Finley v. State

Annotate this Case

527 S.W.2d 553 (1975)

Isaiah FINLEY, Appellant, v. The STATE of Texas, Appellee.

No. 49792.

Court of Criminal Appeals of Texas.

September 23, 1975.

Rehearing Denied October 15, 1975.

*554 Jack M. Yates (On appeal only), Abilene, for appellant.

Ed Paynter, Dist. Atty., Abilene, Jim D. Vollers, State's Atty., and David S. McAngus, Asst. State's Atty., Austin, for the State.



This is an appeal from a conviction for the offense of attempted rape. Trial was before a jury and the jury assessed punishment at five years in prison. Both the offense and the trial took place after January 1, 1974, the effective date of the new Penal Code.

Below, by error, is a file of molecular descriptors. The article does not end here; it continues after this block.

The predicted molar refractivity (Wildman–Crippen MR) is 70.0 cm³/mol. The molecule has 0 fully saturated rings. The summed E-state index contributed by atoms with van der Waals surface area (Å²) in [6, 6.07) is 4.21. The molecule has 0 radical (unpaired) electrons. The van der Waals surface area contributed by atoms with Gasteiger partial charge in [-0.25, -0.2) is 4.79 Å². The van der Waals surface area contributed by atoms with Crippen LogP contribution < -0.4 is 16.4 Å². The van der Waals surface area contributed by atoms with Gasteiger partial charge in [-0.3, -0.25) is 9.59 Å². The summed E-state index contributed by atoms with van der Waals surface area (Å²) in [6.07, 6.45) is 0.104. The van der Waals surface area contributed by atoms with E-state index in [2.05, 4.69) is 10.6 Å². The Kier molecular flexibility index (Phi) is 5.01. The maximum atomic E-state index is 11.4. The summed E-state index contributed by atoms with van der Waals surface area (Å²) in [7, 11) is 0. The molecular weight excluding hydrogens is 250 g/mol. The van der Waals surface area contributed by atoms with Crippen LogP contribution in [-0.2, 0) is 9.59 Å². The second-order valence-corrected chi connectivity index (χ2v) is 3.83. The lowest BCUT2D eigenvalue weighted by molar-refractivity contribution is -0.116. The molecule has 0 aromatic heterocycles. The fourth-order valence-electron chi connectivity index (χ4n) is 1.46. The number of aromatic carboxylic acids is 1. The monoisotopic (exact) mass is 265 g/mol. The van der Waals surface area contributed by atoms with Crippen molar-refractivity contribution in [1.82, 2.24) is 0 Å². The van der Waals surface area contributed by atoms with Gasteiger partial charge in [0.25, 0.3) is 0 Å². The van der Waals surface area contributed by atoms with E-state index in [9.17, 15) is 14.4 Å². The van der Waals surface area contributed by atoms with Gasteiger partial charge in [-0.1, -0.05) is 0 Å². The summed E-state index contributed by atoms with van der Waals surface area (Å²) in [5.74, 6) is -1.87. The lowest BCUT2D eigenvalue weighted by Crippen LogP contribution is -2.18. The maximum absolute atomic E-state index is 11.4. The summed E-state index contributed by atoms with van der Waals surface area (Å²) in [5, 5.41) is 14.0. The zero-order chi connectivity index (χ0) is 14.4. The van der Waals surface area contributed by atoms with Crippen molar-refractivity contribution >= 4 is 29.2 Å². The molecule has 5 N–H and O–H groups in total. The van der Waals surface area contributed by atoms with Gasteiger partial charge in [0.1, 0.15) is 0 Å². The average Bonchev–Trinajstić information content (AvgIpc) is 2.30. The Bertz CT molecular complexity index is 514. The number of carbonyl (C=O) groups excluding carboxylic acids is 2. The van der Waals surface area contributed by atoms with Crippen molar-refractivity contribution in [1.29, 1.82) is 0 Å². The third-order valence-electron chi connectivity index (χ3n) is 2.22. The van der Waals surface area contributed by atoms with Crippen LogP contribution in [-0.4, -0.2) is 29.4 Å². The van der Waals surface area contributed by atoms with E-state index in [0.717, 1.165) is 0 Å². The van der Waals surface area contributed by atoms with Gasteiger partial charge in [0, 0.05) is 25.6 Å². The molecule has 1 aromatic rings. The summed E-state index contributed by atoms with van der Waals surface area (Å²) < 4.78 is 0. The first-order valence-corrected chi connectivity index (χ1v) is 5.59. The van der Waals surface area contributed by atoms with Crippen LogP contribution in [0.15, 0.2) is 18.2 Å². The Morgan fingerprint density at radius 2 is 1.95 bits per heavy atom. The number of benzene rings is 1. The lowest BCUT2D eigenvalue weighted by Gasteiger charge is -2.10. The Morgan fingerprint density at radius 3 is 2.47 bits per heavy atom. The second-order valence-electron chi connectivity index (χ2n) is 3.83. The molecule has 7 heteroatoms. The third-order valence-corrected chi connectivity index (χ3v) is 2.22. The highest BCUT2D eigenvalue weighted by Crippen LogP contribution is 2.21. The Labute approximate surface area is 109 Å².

In his first three grounds of error, appellant contends that the trial court erred in failing to grant him a new trial and that he was deprived of a fair and impartial jury. Specifically he complains that one of the jurors who heard the case had a fixed bias against granting probation in any case and that she concealed this bias from appellant during the voir dire of the veniremen. The juror in question, Ora Marguriette Little, executed two affidavits to that effect prior to the hearing on appellant's motion for new trial. At said hearing, however, an affidavit of juror Little was introduced by the State which contradicted her previous affidavits. She also testified that, although she had a general bias against probation, she could vote to give probation in a case if the circumstances thereof warranted.